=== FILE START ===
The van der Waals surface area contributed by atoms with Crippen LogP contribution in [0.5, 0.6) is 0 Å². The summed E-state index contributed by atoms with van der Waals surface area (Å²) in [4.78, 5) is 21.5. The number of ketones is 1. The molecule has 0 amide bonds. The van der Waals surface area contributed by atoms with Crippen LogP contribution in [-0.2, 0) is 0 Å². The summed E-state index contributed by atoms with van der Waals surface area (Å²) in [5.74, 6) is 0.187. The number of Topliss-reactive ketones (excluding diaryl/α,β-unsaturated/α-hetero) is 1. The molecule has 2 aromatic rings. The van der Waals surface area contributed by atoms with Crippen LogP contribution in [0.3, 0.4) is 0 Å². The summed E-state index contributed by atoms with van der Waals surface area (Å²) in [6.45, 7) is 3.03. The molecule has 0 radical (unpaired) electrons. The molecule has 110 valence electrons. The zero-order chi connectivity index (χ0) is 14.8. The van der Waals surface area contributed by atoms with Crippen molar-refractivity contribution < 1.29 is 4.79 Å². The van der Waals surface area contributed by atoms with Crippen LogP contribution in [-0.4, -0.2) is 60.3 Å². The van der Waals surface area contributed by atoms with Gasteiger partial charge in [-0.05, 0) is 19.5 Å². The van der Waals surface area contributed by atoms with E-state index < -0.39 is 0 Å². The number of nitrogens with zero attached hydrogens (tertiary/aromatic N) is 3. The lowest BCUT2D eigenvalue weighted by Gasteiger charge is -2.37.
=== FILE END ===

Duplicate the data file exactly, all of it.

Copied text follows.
The van der Waals surface area contributed by atoms with Crippen LogP contribution in [0.5, 0.6) is 0 Å². The summed E-state index contributed by atoms with van der Waals surface area (Å²) in [4.78, 5) is 21.5. The number of ketones is 1. The molecule has 0 amide bonds. The van der Waals surface area contributed by atoms with Crippen LogP contribution in [-0.2, 0) is 0 Å². The summed E-state index contributed by atoms with van der Waals surface area (Å²) in [5.74, 6) is 0.187. The number of Topliss-reactive ketones (excluding diaryl/α,β-unsaturated/α-hetero) is 1. The molecule has 2 aromatic rings. The van der Waals surface area contributed by atoms with Crippen LogP contribution in [0.3, 0.4) is 0 Å². The summed E-state index contributed by atoms with van der Waals surface area (Å²) in [6.45, 7) is 3.03. The molecule has 0 radical (unpaired) electrons. The molecule has 110 valence electrons. The zero-order chi connectivity index (χ0) is 14.8. The van der Waals surface area contributed by atoms with Crippen molar-refractivity contribution < 1.29 is 4.79 Å². The van der Waals surface area contributed by atoms with Crippen LogP contribution in [-0.4, -0.2) is 60.3 Å². The van der Waals surface area contributed by atoms with Gasteiger partial charge in [-0.05, 0) is 19.5 Å². The van der Waals surface area contributed by atoms with E-state index < -0.39 is 0 Å². The number of nitrogens with zero attached hydrogens (tertiary/aromatic N) is 3. The lowest BCUT2D eigenvalue weighted by Gasteiger charge is -2.37.